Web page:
On August 4, 2015 the Consumer Financial Protection Bureau (CFPB) issued a compliance bulletin on the private mortgage insurance (PMI) cancellation and termination provisions contained in the Homeowners Protection Act (HPA). The HPA applies to residential mortgage loans consummated on or after July 29, 1999. The Bulletin provides guidance from the CFPB on requirements in the HPA and lists specific examples of conduct the CFPB considers non-compliant.

Prior to passage of the HPA, there were no federally imposed requirements on PMI. The HPA set an 80% loan to value threshold for “borrower requested cancellation” of PMI, in addition to other requirements. In the context of a requested PMI cancellation, the HPA permits the lender to require evidence that the present value of the property has not declined from its original value.  The HPA also set a 78% loan to value ratio for “automatic termination” of PMI.  In contrast to the requested cancellation provisions, the automatic termination provisions of the HPA do not permit the lender to request evidence that the original value of the property has not declined. Furthermore, if the borrower is not current on the loan on the automatic termination date, the PMI must be automatically cancelled if the borrower becomes current after the termination date.  Finally, the HPA provides for “final termination” of PMI at the midpoint of the amortization period established by the loan documents, which for a standard 30-year mortgage loan is the 180th payment.

With regards to these provisions the CFPB cautions:  “Supervision has identified violations of this provision in one or more examinations, both for borrowers who were current on the ‘termination date’ and for borrowers who were delinquent on the ‘termination date’ but later became current. The CFPB encourages servicers to be mindful that in contrast to the cancellation date, the termination date does not permit a mortgage holder to require evidence of the property’s current value, nor is a servicer required to determine the actual principal balance based on actual payments. Rather, the automatic termination date is not dependent on fluctuations in property value.”  The CFPB Bulletin goes on to note that while investor guidelines may purport to set other requirements for PMI cancellation and termination, they cannot impose higher cancellation and termination requirements than those imposed by the HPA. Additionally, where PMI premiums are collected in violation of the HPA, the CFPB cautions that they should be promptly returned to the borrower, and no placed in escrow indefinitely.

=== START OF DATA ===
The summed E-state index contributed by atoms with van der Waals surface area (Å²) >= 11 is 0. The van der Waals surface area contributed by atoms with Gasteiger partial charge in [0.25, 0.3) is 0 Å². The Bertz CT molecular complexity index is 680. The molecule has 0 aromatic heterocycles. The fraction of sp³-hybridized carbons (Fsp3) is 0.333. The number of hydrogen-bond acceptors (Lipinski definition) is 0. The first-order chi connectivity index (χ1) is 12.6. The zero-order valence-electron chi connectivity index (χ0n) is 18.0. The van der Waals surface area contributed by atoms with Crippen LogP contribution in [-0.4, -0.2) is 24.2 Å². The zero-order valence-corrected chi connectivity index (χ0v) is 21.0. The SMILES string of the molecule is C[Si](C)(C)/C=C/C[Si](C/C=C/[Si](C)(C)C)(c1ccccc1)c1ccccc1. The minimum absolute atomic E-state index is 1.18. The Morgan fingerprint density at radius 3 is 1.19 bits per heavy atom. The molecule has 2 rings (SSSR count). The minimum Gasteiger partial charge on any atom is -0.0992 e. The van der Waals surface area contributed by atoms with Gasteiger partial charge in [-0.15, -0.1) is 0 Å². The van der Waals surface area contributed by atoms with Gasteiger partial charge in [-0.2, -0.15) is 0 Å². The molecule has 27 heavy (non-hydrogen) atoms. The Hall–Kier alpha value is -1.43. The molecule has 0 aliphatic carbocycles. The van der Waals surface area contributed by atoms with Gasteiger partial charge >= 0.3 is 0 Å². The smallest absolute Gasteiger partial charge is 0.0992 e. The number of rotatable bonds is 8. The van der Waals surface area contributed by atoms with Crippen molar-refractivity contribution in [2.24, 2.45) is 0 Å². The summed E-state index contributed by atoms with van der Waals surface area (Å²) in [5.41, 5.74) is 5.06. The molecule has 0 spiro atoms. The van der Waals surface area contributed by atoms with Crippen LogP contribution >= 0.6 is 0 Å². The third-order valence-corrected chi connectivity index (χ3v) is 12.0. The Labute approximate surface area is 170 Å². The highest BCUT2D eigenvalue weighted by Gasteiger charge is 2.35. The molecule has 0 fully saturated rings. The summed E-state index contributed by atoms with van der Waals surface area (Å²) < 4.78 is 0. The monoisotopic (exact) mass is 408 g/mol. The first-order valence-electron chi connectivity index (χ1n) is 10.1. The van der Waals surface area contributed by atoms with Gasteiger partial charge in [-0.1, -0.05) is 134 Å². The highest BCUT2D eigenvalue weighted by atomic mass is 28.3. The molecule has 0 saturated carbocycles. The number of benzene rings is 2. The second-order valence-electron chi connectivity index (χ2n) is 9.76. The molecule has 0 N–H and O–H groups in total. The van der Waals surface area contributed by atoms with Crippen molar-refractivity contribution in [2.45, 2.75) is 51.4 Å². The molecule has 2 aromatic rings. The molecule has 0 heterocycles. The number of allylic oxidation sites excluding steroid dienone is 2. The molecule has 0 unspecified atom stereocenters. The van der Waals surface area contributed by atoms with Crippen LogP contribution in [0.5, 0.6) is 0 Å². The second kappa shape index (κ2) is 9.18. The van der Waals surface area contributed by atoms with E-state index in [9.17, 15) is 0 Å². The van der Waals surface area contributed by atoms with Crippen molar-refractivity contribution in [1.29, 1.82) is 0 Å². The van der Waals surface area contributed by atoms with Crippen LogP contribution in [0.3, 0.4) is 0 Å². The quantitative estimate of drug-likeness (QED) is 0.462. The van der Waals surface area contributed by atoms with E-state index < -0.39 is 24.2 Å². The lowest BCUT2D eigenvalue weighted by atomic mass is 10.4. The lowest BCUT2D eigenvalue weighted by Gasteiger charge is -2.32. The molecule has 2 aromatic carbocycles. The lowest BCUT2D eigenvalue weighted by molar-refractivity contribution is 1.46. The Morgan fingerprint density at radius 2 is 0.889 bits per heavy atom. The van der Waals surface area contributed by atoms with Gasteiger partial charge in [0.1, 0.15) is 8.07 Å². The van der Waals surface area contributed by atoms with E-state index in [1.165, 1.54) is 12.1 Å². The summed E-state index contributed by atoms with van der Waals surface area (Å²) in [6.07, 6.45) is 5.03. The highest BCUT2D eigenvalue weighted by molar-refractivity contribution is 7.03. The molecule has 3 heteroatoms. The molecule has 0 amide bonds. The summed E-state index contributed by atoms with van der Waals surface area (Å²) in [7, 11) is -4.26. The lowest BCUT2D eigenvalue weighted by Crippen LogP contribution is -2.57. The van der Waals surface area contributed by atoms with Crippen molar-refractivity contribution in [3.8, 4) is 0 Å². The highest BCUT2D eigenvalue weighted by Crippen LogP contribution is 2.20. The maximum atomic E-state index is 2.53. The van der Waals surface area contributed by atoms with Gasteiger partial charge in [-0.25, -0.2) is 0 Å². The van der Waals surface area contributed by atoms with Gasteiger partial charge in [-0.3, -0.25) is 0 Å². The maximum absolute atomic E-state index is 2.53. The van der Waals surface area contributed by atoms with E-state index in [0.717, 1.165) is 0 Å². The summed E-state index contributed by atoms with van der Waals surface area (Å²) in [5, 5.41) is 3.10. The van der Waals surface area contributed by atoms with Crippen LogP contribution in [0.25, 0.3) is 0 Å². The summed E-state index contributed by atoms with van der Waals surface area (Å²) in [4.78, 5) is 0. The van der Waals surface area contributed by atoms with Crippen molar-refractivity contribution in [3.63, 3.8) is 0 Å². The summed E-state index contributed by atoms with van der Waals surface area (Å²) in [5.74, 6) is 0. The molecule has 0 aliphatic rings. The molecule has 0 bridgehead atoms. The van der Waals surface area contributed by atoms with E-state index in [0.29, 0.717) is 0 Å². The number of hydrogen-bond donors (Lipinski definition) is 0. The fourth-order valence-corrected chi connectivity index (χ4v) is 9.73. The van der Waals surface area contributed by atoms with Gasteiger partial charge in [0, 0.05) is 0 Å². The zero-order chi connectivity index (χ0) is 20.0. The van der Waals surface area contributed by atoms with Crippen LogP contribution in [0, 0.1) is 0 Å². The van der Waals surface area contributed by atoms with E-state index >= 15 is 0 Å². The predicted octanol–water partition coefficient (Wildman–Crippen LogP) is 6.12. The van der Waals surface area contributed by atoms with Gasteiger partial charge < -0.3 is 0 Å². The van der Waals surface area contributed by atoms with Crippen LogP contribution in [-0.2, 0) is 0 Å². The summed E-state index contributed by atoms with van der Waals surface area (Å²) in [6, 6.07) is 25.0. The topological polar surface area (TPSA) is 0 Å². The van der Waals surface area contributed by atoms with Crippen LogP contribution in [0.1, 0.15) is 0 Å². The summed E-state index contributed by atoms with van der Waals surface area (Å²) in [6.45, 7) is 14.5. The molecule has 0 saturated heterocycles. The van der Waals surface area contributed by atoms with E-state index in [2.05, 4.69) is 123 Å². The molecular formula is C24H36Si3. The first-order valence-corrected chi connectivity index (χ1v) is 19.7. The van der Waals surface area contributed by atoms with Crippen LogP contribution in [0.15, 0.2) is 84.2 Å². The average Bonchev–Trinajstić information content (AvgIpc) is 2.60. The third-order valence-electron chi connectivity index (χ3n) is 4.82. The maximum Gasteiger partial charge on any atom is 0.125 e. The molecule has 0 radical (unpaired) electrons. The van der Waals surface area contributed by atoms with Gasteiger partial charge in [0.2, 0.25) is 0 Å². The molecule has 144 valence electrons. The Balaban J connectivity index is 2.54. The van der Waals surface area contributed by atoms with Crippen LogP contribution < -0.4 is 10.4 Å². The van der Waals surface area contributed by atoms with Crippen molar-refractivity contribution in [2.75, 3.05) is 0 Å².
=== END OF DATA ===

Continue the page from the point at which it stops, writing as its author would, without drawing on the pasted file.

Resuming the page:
This Bulletin signals renewed interest in the CFPB in PMI and the requirements imposed by the HPA. It is also likely to generate interest from the plaintiff’s bar, since the HPA provides for statutory damages, attorney’s fees and can be a vehicle for class actions. Lenders and loan servicers should therefore promptly evaluate their PMI cancellation and termination policies and procedures to ensure that these requirements are met and higher standards for PMI cancellation and termination are not imposed.

The complete CFPB Bulletin 2015-03 on Private mortgage Insurance Cancellation and Termination can be found on the CFPB’s website here.